Oct 9, 2020 | ACTIVE LIFE | By Daniel Soares | Photo by Patil Khakhamian
Part of the beauty of Colorado College is its many unique opportunities and experiences. Have you ever wanted to spend a semester of college studying in nature while learning through doing? Hidden up in Woodland Park is the Catamount Center, where CC students have the possibility of attending the Teaching and Research in Environmental Education (TREE) semester, a 16-week program that focuses on environmental education whose total student body size is smaller than a normal CC block.
Instead of blocks, the curriculum operates on a semester-based schedule. Throughout the semester, students take regular classes but also get the chance to spend around 100 hours teaching and working with local fifth graders in order to foster a love for the outdoors. The Catamount Center is owned by the Colorado Springs-based Catamount Institute, whose mission is to connect kids to the outdoors, but the TREE semester is organized by Howard Drossman, an environmental education professor at Colorado College. By doing TREE, students not only gain invaluable experience, but they also get professionally certified as an environmental educator by the end of the course.
This semester, Chris Tobin ’22 is attending a somewhat modified version of TREE. His program is comprised of seven Colorado College students, one student from Carleton, and three professors — with the class breakdown being a few sophomores, mostly juniors, and one senior. Most of them are either environmental science or education majors, but the program is open to students from every department. While they would normally be teaching fifth graders, COVID-19 restrictions have limited their social circles to being only people residing on campus. To offset their lack of pupils, Tobin and the other students have been mock teaching each other — trading off teacher and fifth grader roles.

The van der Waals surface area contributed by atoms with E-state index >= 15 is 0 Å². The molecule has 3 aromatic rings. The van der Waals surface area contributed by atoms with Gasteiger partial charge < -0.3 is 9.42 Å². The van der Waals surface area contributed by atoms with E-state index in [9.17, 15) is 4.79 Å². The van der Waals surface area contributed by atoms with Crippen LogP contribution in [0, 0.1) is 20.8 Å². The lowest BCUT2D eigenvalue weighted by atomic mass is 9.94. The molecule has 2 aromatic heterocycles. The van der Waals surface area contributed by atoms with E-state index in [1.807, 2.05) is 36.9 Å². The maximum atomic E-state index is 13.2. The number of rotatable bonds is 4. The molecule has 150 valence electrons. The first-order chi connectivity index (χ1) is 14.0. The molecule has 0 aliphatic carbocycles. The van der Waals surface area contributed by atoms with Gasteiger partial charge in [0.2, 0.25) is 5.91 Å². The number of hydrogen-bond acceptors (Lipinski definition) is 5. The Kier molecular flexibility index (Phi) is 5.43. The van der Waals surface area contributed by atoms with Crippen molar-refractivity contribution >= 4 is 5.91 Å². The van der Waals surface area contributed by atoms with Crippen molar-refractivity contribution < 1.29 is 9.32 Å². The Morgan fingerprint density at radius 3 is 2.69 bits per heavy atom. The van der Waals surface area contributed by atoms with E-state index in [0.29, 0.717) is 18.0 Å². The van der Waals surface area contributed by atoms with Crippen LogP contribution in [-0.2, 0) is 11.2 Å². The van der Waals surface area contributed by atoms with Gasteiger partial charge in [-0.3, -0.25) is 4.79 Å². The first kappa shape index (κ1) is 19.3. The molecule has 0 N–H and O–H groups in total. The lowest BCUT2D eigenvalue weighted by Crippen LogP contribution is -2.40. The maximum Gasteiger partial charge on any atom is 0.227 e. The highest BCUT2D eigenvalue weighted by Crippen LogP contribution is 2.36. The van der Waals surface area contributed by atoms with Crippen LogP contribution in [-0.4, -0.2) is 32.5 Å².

Due to their safety precautions, Tobin has been fortunate enough to be able to attend in-person classes despite most of the rest of CC students being in remote learning. Unfortunately, after Thanksgiving break, the program will have to be finished remotely to protect both students and professors.
Even though he has felt somewhat isolated from the rest of the world, Tobin still believes that TREE is an amazing experience, both through its immersion into environmental education and the opportunities to explore the outdoors. He has been spending his time free time hiking on the nearby trails and climbing with his classmates at Eleven Mile State Park.
While TREE is truly a one-of-a-kind experience, most CC students are unaware that this opportunity exists. Luckily for Tobin, he met students on the Nordic ski team who were alumni, and also learned about TREE when Drossman presented during one of his education blocks.
To attend TREE, students can easily apply through Summit, which then leads to an interview with Drossman. Colorado College makes the transition to the TREE semester seamless by charging the same price in tuition while charging reduced housing fees. If you want to pursue outdoor education while molding young minds, or if you want a semester abroad but don’t want to miss Pike’s Peak, apply for next year’s TREE semesters!